IAAP Congress 2007 : Logo

On the Origin of the Logo for the XVIIth Congress of the IAAP in Cape Town in 2007

Cape Town Congress LogoIn the process of designing this logo many different ideas were considered. Most of them feature in traditional tales and they included Table Mountain, the scarab or dung beetle, Mantis, and our local meerkat.  But when the logo-designers' ideas were presented to the committee at our second meeting all of their formulations contained a version of this shaman.

The unusual rock-painting from which this image arises is situated in a corridor formed by a large flake of granite that has separated off from the main mass of a huge boulder in one of the koppies of Spitskoppe in Namibia.  It is called The Golden Snake and consists in a confrontation between a shaman and a horned snake.  The ochre coloured striped snake emerges from a crack in the rock.  Starting as a mere line it swells to its full width as it moves to the left.  The body of the snake traverses the rock, disappearing into another crack and then reappearing from a third.  It ends with its horned head raised.  (Unfortunately the face of the snake has been damaged but its horns are clearly visible.)

Now, facing the snake in its calm majesty is a shaman, our shaman, who dances ever more wildly, headdress swaying and necklace swinging.  His energy is strong but respectful.  There seems to be an acknowledgment on his part of the power of what he is facing and what he is protecting his people from; he is certainly not about to just kill the snake.  Seen in its setting the whole picture has a profound and spiritual potency.

The shaman, as standing between society and the large and potentially dangerous forces of the "other" world, is an apt symbol for our congress. He implies the mediator of the encounter between consciousness and the unconscious in the journey of individuation.  Put another way the shaman stands between "rationality and the fertile chaos" of the unconscious. (Stephen Karcher)  This "fertile chaos" of the unconscious I would call 'the void" and it is frequently depicted as black; sometimes the blackness of emptiness sometimes the blackness of an undifferentiated fullness.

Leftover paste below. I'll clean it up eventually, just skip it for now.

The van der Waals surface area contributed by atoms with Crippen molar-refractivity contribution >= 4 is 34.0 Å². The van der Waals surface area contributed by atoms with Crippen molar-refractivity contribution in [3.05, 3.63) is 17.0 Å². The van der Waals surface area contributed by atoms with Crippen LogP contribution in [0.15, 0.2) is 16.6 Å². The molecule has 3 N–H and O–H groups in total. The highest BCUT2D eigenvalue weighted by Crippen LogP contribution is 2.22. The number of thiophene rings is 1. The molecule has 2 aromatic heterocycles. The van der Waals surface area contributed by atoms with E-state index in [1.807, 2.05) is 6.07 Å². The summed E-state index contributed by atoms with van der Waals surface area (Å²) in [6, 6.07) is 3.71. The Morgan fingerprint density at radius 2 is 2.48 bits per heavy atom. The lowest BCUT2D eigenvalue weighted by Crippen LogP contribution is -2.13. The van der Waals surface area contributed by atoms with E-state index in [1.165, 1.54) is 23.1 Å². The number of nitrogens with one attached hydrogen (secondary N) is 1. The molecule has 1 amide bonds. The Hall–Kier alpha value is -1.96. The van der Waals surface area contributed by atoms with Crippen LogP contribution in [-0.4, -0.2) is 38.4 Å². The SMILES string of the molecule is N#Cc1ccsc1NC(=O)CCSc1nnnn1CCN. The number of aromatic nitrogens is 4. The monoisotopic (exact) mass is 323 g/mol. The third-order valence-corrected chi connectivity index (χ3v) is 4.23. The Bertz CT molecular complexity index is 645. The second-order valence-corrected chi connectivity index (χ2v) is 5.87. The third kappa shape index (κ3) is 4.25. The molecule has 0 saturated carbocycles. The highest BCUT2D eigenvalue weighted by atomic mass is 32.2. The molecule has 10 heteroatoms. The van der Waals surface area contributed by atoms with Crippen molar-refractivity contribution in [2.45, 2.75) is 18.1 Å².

So the black circle in the logo symbolises, through its colour and shape, the very ground of our being, the collective unconscious, the great Mother, the All in potentia.

The whitish disc inside the black circle is complementary to the black. White, or light, frequently connotes consciousness, but here it almost suggests the earth itself, coagulated out of the void perhaps, and some of the vague markings on it could even be Africa where our congress is at last being held.

Oxherding ImageThe eighth of the Zen Ox-herder pictures, The Ox and the Man both gone out of Sight, is simply a black ring with a white centre.  The emptiness suggests a state of union where duality no longer exists.

It is significant that our dancer's hands and feet reach out of the white (extend beyond consciousness) and into but not through the circle of black. He is contained by the whole but not the part.  One could also say that his one foot is disappearing into the darkness while the other arises from the light, or, Jungianly, vice versa.  He is truly a creature of both worlds.

This figure might seem unwelcoming or even threatening. Perhaps we are closer to the shadow in Africa, closer to the dark side and we have a realisation that it requires a certain power, even one tinged with malevolence, to stand against evil.  The trickster is neither sweet nor superficial and neither is the shamanic shape-shifter.

Paul Ashton
SAAJA